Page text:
The biggest obstacle that we need to overcome is the perception, belief and expectation that being civil means following rules. While rules of etiquette and manners are nice; whether or not we use an oyster fork correctly has no bearing on the collapse of civility in the world. For many people, civility means conformity – but this is simply not the case.
I expect that someone will wish to disagree on the place setting point, reminding us that back in a time when oyster forks, dinner jackets, ascots, no pants for women and business casual meant a slightly loosened necktie; that things were much more civil. To clearly illuminate how distracting the idea that civility dressed up by manners and rules is; bear in mind that when all of these nostalgic throwbacks were considered the height of civility, racism, sexism, xenophobia, class-ism, colonialism and a great many other anti-civil “isms” were abundantly in practice.
Civility is not a book full of rules. Long gone are the times when we can hang our expectations on a virtually unreadable, and impracticable, set of dicta. Again, those who are nostalgically inclined will recall the quaint stories of George Washington translating and copying “110 Rules of Civility” from French to English. While some may think that we can reclaim a civilized society by copying rules set down by Jesuit priests nearly 500 years ago – we are better served in seeking ways to identify a 21st century civility. Civility is not about rules; it is about ideals, beliefs and trust.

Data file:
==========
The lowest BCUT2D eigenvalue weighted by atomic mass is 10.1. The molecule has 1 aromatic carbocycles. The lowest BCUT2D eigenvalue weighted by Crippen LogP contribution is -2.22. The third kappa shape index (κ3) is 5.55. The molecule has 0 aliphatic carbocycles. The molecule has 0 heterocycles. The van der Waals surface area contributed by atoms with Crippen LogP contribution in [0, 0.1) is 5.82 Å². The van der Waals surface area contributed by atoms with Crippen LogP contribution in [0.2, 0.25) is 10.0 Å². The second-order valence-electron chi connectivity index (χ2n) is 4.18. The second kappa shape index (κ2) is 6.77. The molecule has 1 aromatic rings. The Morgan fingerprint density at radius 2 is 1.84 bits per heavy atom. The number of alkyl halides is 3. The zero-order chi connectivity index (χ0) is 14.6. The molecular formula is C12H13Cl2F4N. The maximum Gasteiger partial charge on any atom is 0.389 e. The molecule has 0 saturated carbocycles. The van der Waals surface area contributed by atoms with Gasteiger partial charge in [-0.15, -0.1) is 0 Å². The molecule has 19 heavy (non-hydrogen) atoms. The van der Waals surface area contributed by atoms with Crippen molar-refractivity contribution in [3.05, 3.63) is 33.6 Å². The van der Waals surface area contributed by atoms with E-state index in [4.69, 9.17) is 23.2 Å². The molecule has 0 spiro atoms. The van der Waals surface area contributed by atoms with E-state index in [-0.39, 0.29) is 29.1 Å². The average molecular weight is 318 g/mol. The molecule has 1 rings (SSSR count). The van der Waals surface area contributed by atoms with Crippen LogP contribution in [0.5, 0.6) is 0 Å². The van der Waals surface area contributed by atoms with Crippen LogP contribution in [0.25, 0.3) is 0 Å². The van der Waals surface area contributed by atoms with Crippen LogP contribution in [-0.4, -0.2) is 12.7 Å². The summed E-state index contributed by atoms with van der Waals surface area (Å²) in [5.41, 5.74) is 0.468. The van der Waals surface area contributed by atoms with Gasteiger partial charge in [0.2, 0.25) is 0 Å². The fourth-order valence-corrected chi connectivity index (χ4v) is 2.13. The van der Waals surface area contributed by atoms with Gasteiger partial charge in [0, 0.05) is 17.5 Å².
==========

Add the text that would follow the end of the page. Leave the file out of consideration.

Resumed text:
Civility, in the 21st century, begins with an understanding that every person’s life is valuable. Whether a person is occupying a mud-walled, two room house in Western Kenya, or a 20,000 square-foot mansion in Reston, Virginia; there is an equality of intrinsic value within both. At our very core, when stripped down of all we possess and all that defines us – we are abundantly, beautifully and wonderfully equal. Civility is no longer the courtly manners of the colonial power, exercised over a conquered people. Civility is an exercise and practice among individuals with value to offer to each other.
While there are books and writings on appropriate manners and behavior, they serve as a guideline only. Adopting or adapting the correct civil behavior in a formal setting is window dressing only, and does not address the foundations of what we need to adjust within ourselves to bring civility, as a practice, into this new century.